Consider this for an NHL player's stat line.
Sixty-one career games played. Three goals. An average of five minutes ice time a game, much of it spent on the fourth line. And an incredible 18,000 Twitter followers who have helped him start an online charity dedicated to helping the homeless.
That's Phoenix Coyotes tough guy Paul Bissonnette in a nutshell, and it explains, in part, why he was the centre of attention this week when the league's 30 general managers convened for a meeting in Toronto.
In one of the unlikely rises to fame made possible by the Internet, Bissonnette has gone from an almost complete unknown less than a year ago to a true online celebrity. Along the way, he's received everything from marriage proposals from strangers to kudos from Detroit Red Wings captain Nicklas Lidstrom.
It's all thanks to his tweets, most of which are honest, humorous, crude and all things in between.
"It's pretty funny," Bissonnette said, chuckling as he pondered the idea of the NHL's big thinkers reading his off-colour tweets and discussing the need for a social media policy.
"I'm just a regular guy who got lucky to make it [to the NHL]and I kind of want to be myself and it's a cool tool to use," he said. "I never thought it was going to end up like this. It's kind of awesome."
Twitter became one of the NHL's key talking points this week when Coyotes GM Don Maloney raised concerns over Bissonnette's sometimes controversial tweets. Maloney said after the meeting that, while he can appreciate the benefits of Bissonnette's account, he believes the NHL should keep a closer eye on the 50 or so players broadcasting their unfiltered thoughts several times a day.
"The point of talking about it, for all us 50-somethings, this whole Twitter-Facebook, is we don't understand it," Maloney said. "This was a discussion on how do we get ahead of it."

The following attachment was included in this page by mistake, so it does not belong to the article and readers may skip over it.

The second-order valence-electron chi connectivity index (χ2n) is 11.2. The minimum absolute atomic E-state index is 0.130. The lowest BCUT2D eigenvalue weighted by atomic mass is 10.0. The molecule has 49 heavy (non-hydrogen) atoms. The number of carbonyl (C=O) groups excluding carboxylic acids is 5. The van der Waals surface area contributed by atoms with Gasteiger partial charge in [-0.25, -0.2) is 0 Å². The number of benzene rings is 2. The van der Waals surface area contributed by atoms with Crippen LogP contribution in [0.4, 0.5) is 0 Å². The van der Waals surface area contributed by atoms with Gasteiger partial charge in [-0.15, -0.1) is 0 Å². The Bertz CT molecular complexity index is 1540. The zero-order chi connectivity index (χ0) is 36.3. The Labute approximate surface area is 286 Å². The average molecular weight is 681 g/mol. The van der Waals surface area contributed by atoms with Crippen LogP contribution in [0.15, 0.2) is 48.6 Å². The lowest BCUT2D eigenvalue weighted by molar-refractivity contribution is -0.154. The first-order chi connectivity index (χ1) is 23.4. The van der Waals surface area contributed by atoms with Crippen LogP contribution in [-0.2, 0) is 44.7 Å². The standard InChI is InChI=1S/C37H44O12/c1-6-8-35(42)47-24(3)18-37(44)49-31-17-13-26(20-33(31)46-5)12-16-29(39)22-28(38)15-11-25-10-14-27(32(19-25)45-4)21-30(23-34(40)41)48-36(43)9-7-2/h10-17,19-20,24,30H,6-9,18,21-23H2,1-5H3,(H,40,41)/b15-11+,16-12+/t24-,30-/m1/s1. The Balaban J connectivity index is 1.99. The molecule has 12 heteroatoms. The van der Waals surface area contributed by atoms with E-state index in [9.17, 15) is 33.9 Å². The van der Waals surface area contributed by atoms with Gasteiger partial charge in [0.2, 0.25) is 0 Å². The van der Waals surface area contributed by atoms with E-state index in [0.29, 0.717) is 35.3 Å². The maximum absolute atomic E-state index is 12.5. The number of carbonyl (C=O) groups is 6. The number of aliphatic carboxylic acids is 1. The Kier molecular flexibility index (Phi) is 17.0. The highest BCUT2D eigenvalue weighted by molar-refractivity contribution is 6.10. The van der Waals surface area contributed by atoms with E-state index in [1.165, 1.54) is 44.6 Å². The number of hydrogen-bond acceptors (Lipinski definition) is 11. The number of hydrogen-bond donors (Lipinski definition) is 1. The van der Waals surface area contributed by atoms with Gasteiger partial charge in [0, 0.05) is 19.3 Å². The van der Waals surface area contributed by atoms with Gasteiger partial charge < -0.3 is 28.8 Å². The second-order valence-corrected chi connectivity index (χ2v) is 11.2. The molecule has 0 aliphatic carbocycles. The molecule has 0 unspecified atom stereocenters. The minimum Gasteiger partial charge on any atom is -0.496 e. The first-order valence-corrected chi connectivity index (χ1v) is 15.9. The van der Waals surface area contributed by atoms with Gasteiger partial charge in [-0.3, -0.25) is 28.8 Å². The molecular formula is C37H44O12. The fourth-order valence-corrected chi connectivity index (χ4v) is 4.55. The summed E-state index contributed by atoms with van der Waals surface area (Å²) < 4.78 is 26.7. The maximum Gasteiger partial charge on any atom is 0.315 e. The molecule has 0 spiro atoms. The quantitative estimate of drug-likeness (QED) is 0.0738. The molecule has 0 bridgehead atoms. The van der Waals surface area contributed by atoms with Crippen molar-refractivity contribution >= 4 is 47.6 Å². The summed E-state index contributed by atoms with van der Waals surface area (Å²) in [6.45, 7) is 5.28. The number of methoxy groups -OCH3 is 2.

For Bissonnette - nicknamed Biz Nasty by his peers - the fruits of his tweets are pretty much everywhere. He said he sees people holding signs directed at him in almost every arena the Coyotes play in, even though most fans don't recognize him in person.
For a player who has been a regular healthy scratch this season, he's also getting a considerable number of media requests - especially whenever Twitter becomes a topic around the league - and has helped other players, like Toronto Maple Leafs winger Luca Caputi, build their own followings.
Bissonnette has begun to use his notoriety to raise money for the homeless, who have been the subject of several of his tweets. He is donating the proceeds of T-shirts sold from saucehockey.com to the cause, raising more than $1,000 to date by promoting the site with his tweets.
His Twitter forays haven't been without controversy. When the NHL rejected the initial contract of New Jersey Devils star Ilya Kovalchuk last summer, Bissonnette ended up in hot water after launching into one of his politically incorrect 140-character rants.
"kovalchuk's gana have to give lap dances for 20 years instead of getting them now that he got rejected," he tweeted. "sory communist. back to the soviet."
The subject matter made his agent nervous, so much so that he advised Bissonnette to shut the account down. Believing the Coyotes had pulled the plug, outraged fans quickly began to petition the team to "Free Biz Nasty."
"There was an uproar," Bissonnette said. "People were emailing the team all the time."
A few weeks later, Biz Nasty was back with a new account, a little wiser as to what he could and couldn't say for public consumption.
"Mostly the rule is, if I wouldn't say it to a reporter, then don't say it on Twitter," Bissonnette said, reciting a line given to him by the team's PR staff. "But then again, I say a lot of things I can't say on Twitter to reporters."
"Paul is an interesting character," Maloney said. "And every once in a while you just have to say, 'no, no, no, no, stay on the good side of the ledger.'
"There's certain lines that you can't cross."
Bissonnette said he plans to abide by whatever policy the league institutes, but his philosophy on the medium suggests a filter won't hold him back entirely.
"I'd rather speak how I feel and then deal with the consequences after, than not say it and be boring," he said.
These days, the latest chatter online is that there will be a considerable push from Bissonnette's fan base to vote him in as one of 12 starters for the NHL's all-star game this January.
A similar movement a few years ago put Vancouver Canucks defenceman Rory Fitzpatrick briefly into the limelight before the league intervened and threw out many of the "Vote for Rory" ballots.
Bissonnette said he's under no illusion that he will get to play in the game, but he has started to embrace the absurdity of it all, tweeting about the dream team of quirky NHL personalities he would assemble if asked to pick his own all-star team.
"It's hysterical," he said. "It would never happen in a zillion years, even if I did get the most votes, they would never send me to the all-star game. But I'll keep joking around about it.
"I hope it does happen. Vote for Biz Nasty."